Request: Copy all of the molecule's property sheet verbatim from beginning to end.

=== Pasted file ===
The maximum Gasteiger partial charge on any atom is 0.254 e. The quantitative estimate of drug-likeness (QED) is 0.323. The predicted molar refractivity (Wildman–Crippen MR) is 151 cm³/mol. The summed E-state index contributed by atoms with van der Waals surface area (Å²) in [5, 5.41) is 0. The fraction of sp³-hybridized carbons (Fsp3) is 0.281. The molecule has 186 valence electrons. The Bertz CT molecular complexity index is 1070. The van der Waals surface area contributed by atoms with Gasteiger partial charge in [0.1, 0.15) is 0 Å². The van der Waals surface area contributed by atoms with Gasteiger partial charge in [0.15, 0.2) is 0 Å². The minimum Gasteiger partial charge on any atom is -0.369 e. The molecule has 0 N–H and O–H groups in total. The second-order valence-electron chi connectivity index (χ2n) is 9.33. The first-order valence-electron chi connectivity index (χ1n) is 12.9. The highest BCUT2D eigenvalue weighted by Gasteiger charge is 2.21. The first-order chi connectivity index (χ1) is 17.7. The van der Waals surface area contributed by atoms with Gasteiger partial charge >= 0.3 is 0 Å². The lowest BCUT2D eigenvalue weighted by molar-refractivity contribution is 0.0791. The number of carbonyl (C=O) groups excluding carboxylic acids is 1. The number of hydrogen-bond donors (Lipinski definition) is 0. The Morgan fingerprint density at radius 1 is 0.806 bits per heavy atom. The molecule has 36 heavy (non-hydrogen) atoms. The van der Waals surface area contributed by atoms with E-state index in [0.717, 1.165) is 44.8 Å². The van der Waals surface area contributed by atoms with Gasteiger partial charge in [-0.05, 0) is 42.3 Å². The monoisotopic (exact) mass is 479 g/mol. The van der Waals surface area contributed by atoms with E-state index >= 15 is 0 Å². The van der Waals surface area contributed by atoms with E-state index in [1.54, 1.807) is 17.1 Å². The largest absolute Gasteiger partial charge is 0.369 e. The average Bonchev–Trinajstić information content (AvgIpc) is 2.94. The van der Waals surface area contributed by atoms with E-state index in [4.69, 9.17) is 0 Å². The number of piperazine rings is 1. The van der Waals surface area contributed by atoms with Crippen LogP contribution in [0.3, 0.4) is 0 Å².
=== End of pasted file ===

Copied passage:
The maximum Gasteiger partial charge on any atom is 0.254 e. The quantitative estimate of drug-likeness (QED) is 0.323. The predicted molar refractivity (Wildman–Crippen MR) is 151 cm³/mol. The summed E-state index contributed by atoms with van der Waals surface area (Å²) in [5, 5.41) is 0. The fraction of sp³-hybridized carbons (Fsp3) is 0.281. The molecule has 186 valence electrons. The Bertz CT molecular complexity index is 1070. The van der Waals surface area contributed by atoms with Gasteiger partial charge in [0.1, 0.15) is 0 Å². The van der Waals surface area contributed by atoms with Gasteiger partial charge in [0.15, 0.2) is 0 Å². The minimum Gasteiger partial charge on any atom is -0.369 e. The molecule has 0 N–H and O–H groups in total. The second-order valence-electron chi connectivity index (χ2n) is 9.33. The first-order valence-electron chi connectivity index (χ1n) is 12.9. The highest BCUT2D eigenvalue weighted by Gasteiger charge is 2.21. The first-order chi connectivity index (χ1) is 17.7. The van der Waals surface area contributed by atoms with Gasteiger partial charge >= 0.3 is 0 Å². The lowest BCUT2D eigenvalue weighted by molar-refractivity contribution is 0.0791. The number of carbonyl (C=O) groups excluding carboxylic acids is 1. The number of hydrogen-bond donors (Lipinski definition) is 0. The Morgan fingerprint density at radius 1 is 0.806 bits per heavy atom. The molecule has 36 heavy (non-hydrogen) atoms. The van der Waals surface area contributed by atoms with E-state index in [0.717, 1.165) is 44.8 Å². The van der Waals surface area contributed by atoms with Gasteiger partial charge in [-0.05, 0) is 42.3 Å². The monoisotopic (exact) mass is 479 g/mol. The van der Waals surface area contributed by atoms with E-state index >= 15 is 0 Å². The van der Waals surface area contributed by atoms with E-state index in [1.54, 1.807) is 17.1 Å². The largest absolute Gasteiger partial charge is 0.369 e. The average Bonchev–Trinajstić information content (AvgIpc) is 2.94. The van der Waals surface area contributed by atoms with E-state index in [4.69, 9.17) is 0 Å². The number of piperazine rings is 1. The van der Waals surface area contributed by atoms with Crippen LogP contribution in [0.3, 0.4) is 0 Å².